Nigeria’s AjoMoney Is Digitising Centuries-Old Savings Processes, And Seeing Strong Growth

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Nigerian fintech startup AjoMoney is a community financing platform that digitises Africa’s centuries-old rotating savings and credit associations (ROSCAs), making it possible for the 65 per cent of Africans who are either unbanked or underbanked to access zero or low interest credit when they collectively save and invest money.

Founded in 2021 by Ibrahim Adepoju and Chineye Ochem, AjoMoney operates on different platforms for consumers, mobile agents, cooperatives and developers. Consumers can easily manage and facilitate collective savings with friends and family, at home and abroad. Mobile agents earn when they manage and facilitate savings, credit and investment for the unbanked and non-technical consumers.

Cooperatives, meanwhile, easily run their operations digitally on AjoMoney, and developers can integrate rotating savings and credit into their platforms as a value-added solution.

An all-singing, all-dancing platform, then, and one that has seen strong uptake. AjoMoney has so far acquired over 12,000 users, and US$750,000 in gross transaction value (GTV). Adepoju, who is AjoMoney’s CEO, told Disrupt Africa around 80 per cent of its business had been acquired organically.

“Savings, credit and investment are not new in the fintech space. Several startups are successfully operating in this margin, even though the highest percentage put more focus on the banked population. People having access to the internet or a smartphone doesn’t mean that they are banked, many are still underbanked and finding it difficult to access loans from financial institutions to support their business or make early investments. The reason for the zero to little trust from those financial institutions is poor credibility and little to no financial data on many of the underbanked population,” he said.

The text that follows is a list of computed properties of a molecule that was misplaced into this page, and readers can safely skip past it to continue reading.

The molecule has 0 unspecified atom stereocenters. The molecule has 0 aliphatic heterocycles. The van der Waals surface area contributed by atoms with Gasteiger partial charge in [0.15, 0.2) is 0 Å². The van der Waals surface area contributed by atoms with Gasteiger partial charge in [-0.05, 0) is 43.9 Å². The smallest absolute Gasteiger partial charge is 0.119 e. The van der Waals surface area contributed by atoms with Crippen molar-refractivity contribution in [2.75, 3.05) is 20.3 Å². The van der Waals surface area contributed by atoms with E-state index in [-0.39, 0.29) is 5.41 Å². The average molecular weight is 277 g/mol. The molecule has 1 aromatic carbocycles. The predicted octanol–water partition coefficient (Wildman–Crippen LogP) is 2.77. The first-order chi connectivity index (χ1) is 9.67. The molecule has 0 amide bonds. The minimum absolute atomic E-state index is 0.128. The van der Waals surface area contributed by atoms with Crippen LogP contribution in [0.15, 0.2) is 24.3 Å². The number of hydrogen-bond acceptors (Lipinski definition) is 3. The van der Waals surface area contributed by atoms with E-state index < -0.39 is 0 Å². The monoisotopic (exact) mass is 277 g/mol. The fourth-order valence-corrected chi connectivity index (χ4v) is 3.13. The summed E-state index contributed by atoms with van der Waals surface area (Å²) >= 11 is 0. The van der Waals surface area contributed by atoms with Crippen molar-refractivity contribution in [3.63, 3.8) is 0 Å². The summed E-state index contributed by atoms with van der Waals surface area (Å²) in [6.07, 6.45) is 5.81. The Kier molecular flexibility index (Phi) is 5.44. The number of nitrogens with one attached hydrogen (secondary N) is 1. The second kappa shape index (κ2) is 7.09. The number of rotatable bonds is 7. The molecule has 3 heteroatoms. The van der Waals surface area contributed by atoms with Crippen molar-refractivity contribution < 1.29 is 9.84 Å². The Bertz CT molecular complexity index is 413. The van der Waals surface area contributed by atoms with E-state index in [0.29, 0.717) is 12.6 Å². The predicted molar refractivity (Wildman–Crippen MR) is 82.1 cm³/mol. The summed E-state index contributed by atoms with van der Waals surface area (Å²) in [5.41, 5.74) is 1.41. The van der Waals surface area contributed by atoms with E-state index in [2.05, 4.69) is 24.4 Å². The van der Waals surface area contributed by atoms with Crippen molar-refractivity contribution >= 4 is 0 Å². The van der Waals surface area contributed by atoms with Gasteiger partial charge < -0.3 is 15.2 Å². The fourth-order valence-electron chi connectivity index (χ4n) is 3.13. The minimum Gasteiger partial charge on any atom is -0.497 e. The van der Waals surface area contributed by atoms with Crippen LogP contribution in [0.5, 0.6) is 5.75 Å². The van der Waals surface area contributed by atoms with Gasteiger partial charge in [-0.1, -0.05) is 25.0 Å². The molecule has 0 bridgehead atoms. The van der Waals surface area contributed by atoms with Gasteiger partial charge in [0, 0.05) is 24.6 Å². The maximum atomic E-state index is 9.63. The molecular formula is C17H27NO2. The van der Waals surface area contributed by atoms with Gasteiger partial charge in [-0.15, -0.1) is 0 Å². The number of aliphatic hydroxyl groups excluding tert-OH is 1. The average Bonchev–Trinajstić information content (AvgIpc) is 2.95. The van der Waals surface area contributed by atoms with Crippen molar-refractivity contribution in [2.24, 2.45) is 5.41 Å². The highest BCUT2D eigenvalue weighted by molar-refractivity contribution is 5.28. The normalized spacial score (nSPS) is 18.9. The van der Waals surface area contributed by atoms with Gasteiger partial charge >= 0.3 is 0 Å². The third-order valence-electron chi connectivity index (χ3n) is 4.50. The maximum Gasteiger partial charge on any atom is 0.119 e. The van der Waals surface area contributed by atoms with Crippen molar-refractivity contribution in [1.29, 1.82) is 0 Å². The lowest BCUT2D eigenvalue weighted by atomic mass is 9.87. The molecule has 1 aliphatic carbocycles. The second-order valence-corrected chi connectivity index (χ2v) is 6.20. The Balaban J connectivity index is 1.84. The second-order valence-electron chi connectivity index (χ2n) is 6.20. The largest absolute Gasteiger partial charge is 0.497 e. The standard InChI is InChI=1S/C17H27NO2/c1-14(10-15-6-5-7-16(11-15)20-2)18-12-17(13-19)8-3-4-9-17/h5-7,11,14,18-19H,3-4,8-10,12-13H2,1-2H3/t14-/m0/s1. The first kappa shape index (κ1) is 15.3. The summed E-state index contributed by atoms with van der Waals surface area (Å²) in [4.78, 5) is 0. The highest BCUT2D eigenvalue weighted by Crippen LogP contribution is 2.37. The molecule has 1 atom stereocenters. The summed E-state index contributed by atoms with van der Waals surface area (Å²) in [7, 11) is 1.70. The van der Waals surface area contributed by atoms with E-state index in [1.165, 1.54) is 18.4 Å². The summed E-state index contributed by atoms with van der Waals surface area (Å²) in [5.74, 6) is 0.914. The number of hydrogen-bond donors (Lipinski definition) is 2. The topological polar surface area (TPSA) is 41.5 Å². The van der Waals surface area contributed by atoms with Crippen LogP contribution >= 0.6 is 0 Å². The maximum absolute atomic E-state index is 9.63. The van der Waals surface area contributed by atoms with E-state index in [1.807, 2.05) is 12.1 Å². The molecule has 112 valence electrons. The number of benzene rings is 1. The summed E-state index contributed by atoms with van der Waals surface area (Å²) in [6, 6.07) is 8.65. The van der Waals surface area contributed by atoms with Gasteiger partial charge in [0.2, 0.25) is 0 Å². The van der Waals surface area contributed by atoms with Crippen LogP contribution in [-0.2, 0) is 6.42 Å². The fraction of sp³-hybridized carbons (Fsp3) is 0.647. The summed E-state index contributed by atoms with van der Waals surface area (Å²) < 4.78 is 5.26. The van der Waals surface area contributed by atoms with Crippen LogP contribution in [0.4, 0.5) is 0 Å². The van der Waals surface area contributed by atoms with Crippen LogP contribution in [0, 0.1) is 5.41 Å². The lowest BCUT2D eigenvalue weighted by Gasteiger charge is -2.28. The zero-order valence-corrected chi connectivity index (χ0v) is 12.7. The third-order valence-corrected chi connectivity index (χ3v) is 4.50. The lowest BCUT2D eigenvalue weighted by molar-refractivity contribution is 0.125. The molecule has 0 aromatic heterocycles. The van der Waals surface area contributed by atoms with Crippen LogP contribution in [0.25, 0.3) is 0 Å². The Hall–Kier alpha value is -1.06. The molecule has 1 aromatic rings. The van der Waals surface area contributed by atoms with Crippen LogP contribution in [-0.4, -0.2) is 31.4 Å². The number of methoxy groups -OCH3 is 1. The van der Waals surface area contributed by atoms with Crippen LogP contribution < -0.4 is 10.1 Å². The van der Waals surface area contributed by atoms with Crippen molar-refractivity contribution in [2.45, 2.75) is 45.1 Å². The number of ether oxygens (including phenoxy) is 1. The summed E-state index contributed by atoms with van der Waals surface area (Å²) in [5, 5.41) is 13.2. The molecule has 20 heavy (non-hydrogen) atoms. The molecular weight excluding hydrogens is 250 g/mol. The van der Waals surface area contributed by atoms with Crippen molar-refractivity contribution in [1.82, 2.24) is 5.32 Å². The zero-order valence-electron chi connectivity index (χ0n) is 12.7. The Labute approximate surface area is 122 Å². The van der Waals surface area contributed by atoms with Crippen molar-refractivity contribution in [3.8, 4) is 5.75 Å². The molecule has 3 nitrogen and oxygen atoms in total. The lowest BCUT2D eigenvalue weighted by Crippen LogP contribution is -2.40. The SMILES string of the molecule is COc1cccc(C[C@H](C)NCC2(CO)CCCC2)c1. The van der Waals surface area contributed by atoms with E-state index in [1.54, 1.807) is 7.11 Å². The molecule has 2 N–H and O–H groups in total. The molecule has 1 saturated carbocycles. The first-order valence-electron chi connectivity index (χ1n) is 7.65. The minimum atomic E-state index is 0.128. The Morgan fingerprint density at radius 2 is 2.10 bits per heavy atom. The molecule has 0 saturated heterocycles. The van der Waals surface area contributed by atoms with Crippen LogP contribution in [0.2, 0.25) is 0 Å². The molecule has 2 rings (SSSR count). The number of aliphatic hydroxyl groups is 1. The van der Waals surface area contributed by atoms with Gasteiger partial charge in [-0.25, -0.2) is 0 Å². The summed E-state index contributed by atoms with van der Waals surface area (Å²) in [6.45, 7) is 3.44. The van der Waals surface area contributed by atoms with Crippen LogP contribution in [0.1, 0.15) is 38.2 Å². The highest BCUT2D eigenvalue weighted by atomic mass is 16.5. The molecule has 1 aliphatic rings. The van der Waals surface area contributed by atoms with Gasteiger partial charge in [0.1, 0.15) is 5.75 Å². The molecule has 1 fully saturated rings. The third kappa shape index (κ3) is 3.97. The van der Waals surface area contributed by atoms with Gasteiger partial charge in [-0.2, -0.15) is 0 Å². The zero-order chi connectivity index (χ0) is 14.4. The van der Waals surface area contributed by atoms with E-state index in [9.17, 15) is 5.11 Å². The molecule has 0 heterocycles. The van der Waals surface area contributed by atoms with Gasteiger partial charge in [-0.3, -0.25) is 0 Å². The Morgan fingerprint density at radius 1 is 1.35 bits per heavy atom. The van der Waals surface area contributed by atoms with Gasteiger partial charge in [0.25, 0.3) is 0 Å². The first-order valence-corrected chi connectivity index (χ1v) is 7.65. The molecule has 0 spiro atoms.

AjoMoney is primarily a credit platform, which chooses to solve problems around access to credit by leveraging on community-based connections and grassroots recommendations to design a financing ecosystem spanning savings and investments which makes it possible for members of a clan or community to easily build credibility.

“While the modern community and brands promote savings and investment, AjoMoney believes that you do not have to save money for six to 12 months to achieve your target goals, when you can save for three months and get what you need through zero-interest credit via community financing, and continue your savings to pay back. With this, people will achieve a lot and evade the challenges of rapid inflation in Africa,” said Adepoju.

The startup, which raised a seed round led by Tekedia Capital syndicates in April and monetises primarily via commissions and subscription fees, is already planning expansion into other markets. Adepoju said it is currently in stealth mode in Rwanda.

“AjoMoney has been successfully incorporated in Rwanda, and is processing the necessary regulatory requirements to go live publicly,” he said.

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